The day of the quarter finals ended in high drama with the match between Sweden and Russia being settled at the very end of extra time by two penalties. Both were legitimate (as much as you can tell in real time on an internet stream) but that didn’t stop the sense of injustice for the victims. Sweden were the unlucky ones – going down 31:30 after a compelling match. They chose often to defend with five on the line and one out blocking – and in extra time the Russians exploited that gap. There really wasn’t much to choose between them though and this really was a high quality game.
The most one-sided of the quarter finals was, possibly surprisingly, the one between France and Norway. The Norwegians owned a 17:5 half time lead and could afford to only win the second half by a goal, running out 32:19 winners. In the other matches, the non-European adventure is over as Japan couldn’t hold a half time lead against Denmark, losing 25:31 and Romania were too strong throughout for Hungary.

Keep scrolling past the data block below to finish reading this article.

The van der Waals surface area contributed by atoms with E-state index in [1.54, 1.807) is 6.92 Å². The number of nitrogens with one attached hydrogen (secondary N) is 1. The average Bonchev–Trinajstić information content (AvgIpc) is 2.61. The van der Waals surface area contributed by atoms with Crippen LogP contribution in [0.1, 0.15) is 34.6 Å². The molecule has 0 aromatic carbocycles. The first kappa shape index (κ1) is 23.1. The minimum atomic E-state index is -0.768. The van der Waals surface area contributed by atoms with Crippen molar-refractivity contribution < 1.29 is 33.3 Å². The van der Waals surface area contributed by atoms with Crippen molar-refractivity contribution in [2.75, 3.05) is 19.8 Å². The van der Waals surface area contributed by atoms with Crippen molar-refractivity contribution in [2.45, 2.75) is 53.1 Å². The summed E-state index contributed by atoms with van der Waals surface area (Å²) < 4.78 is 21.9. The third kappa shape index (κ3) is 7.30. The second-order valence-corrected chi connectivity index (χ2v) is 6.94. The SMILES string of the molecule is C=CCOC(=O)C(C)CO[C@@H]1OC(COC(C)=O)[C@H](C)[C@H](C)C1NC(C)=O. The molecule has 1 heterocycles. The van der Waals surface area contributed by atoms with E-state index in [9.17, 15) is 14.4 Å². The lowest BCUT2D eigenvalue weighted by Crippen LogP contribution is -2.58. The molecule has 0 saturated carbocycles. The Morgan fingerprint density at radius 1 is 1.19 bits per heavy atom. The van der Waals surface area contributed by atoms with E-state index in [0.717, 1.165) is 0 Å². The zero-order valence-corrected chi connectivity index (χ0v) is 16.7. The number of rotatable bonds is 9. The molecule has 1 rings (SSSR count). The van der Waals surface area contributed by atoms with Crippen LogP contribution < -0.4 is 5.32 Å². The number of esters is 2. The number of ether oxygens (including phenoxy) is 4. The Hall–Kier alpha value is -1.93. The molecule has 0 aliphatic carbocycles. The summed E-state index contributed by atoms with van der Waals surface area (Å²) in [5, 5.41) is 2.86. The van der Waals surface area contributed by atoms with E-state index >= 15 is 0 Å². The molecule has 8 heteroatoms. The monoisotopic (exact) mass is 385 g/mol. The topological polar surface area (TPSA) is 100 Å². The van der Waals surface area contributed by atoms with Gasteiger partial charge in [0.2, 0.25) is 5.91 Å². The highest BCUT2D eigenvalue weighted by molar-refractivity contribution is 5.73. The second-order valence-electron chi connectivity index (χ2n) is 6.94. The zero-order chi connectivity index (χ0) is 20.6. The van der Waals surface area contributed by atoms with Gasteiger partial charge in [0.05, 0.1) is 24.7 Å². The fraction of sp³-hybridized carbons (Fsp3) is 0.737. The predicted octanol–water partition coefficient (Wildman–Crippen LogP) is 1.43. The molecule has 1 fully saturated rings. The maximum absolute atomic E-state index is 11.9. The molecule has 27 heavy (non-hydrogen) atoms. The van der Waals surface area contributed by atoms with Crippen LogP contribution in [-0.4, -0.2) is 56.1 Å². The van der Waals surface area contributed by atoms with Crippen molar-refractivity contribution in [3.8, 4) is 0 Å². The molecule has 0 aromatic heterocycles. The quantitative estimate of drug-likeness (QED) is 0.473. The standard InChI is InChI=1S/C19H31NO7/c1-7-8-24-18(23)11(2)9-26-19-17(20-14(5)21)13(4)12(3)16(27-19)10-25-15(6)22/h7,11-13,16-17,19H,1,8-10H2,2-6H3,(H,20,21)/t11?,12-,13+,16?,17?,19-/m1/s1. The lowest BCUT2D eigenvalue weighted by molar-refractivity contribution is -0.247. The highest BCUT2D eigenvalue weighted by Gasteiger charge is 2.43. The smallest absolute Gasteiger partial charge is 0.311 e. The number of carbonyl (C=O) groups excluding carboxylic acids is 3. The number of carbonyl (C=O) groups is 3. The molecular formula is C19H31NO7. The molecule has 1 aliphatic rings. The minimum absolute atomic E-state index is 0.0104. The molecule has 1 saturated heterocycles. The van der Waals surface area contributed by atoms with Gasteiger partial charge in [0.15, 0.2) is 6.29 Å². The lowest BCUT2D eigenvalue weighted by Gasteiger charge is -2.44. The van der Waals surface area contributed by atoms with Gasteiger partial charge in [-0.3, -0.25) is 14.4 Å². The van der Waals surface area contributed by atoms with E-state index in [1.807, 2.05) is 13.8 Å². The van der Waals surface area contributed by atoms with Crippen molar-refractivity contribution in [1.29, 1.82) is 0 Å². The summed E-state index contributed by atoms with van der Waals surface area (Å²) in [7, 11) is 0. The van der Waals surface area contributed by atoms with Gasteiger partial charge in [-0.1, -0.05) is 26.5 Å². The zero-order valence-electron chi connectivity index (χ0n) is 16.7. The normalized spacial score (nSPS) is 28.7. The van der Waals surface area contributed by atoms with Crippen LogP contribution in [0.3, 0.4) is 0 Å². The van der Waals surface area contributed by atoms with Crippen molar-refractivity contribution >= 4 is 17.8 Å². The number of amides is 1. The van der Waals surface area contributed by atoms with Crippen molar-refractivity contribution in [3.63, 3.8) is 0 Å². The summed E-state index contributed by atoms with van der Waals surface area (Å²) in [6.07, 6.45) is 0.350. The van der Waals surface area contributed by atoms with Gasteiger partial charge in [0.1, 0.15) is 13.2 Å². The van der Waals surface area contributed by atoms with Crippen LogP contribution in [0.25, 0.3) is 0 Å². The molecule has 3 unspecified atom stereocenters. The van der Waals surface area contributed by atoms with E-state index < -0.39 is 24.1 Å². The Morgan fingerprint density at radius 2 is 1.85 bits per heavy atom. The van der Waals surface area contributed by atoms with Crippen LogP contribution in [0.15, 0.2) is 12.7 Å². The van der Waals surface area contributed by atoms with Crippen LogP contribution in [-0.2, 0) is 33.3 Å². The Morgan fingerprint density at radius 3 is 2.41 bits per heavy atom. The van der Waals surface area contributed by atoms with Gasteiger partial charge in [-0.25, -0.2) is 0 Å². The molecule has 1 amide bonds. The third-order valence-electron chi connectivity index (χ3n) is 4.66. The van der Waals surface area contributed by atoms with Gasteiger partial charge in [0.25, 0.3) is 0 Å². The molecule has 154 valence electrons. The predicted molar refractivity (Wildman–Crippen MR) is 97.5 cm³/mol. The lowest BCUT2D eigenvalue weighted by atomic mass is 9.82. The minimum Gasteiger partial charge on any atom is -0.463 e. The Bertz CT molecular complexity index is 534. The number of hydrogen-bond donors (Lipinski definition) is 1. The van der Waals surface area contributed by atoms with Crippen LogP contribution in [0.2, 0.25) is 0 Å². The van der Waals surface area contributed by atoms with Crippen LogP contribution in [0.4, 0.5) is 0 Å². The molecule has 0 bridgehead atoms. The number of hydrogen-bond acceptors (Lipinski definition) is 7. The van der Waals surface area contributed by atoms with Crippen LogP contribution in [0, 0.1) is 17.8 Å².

The semi finals will be played on 25 August and will be Romania v Denmark and Russia v Norway.
Still want to see some reasonably top-level handball in the narrow window between the end of the Olympics and the start of the club season? Well, cast your internet feed in the direction of Montenegro as the official site of the IHF Women’s Youth World Championship will be live-streaming the games from this year’s competition which starts today.
There have been three iterations of this tournament so far and, remarkably, the nine medals available in that time have been won by eight different countries with only Denmark (winners in 2006, bronze in 2008) claiming two. The current holders are Sweden whereas France have lost in the bronze medal match in every single edition of the tournament.
Twenty countries are competing this time around beginning with a round-robin of four groups of five with the top two in each progressing to the quarter finals. Day 1 sees eight matches, most of which are probably foregone conclusions (e.g. Netherlands are 1/5000 to beat Paraguay) but the match between Portugal and Angola (1500 BST) looks intriguing. As for who will win the tournament I’m going for the hosts who seem to have a slightly easier group than some other big-name countries and will then fly to the final inspired by the exploits of their senior counterparts in London.
And France will lose the bronze medal match as that’s the law in these championships.
The official page with link to live stream is here.
And the wiki page with the fixtures laid our nicely is here.